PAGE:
The 2015 Sedgefield Performance Trial in Hoffman, North Carolina proved to be our hunt club's best year. Classy, #7, was top hound after two days of competition. There were eleven hunts participating: Rockbridge, Goshen, Sedgefield, Whiskey Road, Mecklenberg, Delabrooke, Red Oak, Green Creek, Low Country, Last Chance and Full Cry. Stonewall Classy '11 is by Potomac Tennyson (Tenson) and Stonewall Clara. She is a beautiful, hard hunting hound who exhibits an enthusiastic spirit about everything and everyone. Hope Lynne Graves has sponsored her every year. Her sister, Clover who is expecting her second litter of pups this spring by Jockey, is just as good.
Stonewall Texas who won best overall hound in 2012 was third best hound this year followed by Clergy (best overall in 2014) in fourth place. We took Abby and Charlie and they did very well and won some ribbons, also. I am so proud of our hounds and very pleased with our members who work hard and support our club.
Eleven of us participated at the trials and stayed together at the Chadbourne Lodge. They are Elizabeth Wood, Nina Berke, Diane Burroughs, Kate Fairfield, Cheryl Microutsicos, Emily Schilling, Judy Bernaldo, Susan McDougall, Billie Bryant and Mary K Whitmer. The weather was much colder than ever before. Sunday morning's drive to the hunt was a low of 22. However the cool temperatures were much easier on the hounds and horses.
Friday night was hosted by Fred Berry, MFH and Huntsman for the Sedgefield Hunt and the most incredible host. He introduced all the judges, whippers-in and huntsman, participating hunts and laid out the game plan for the entire weekend. Dinner was excellent and since the weather was extremely cold and windy for that time of year, we were packed up tight in the clubhouse which made for a cozy atmosphere. Doug Davis performed the auction for the Calcutta which turned very profitable for some Stonewall members when their hound won one of the top 4 places. After much fellowship seeing old friends and meeting new ones we hit the sack praying we could sleep as the excitement continued to mount.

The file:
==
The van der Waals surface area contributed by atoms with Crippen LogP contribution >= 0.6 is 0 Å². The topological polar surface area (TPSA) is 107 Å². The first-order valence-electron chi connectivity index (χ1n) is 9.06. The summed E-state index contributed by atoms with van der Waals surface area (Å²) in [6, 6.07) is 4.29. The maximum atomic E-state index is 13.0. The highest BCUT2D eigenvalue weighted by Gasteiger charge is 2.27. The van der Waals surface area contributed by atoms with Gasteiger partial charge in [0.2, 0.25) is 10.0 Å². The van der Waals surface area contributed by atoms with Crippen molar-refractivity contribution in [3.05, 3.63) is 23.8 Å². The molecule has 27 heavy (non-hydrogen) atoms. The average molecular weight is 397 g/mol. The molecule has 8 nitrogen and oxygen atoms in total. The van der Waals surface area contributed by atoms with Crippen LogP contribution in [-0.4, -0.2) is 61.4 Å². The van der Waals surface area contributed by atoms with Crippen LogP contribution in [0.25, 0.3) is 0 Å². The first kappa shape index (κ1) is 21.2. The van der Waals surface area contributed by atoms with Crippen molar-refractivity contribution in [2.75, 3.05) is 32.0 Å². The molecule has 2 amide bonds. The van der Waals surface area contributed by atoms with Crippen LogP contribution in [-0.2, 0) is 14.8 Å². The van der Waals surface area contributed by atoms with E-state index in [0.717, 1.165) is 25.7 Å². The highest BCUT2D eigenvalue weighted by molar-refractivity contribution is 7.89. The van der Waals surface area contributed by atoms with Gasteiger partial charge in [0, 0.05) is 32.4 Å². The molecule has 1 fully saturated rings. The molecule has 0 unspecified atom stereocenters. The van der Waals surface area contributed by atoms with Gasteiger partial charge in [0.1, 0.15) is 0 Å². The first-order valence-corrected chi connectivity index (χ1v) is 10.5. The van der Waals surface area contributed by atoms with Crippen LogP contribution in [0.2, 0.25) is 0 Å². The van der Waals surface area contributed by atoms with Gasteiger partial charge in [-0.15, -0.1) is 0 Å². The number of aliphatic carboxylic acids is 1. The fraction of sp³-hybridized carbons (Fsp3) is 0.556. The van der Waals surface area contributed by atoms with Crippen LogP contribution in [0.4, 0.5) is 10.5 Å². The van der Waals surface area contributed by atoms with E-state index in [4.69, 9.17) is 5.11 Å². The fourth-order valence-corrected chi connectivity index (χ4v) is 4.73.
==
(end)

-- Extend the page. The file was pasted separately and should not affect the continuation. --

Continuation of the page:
The first day was sunny, clear and you could feel the eagerness in the air. I was told that 180 riders were present. Hounds settled quickly and hunted very well for their huntsman Lincoln Sadler. It took over an hour of hunting and Fred Berry's plea to Theresa and me to dismount before hounds found their quarry. Searching for the perfect powder room took a while.
That coyote was viewed going away and away he went with all the hounds screaming and horses on a fierce gallop. I was holding on as we flew through the pine forest, making sure my horse, Jubilee, didn't step in one of the many holes left by previously culled pine trees. As hounds came close to Naked Creek they began to circle. My Garmin showed they went around and around. Road whips as well as Lincoln and others stopped them and called them up not wanting them to cross the creek. It had been a wonderful morning but we needed to conserve some energy for the next day.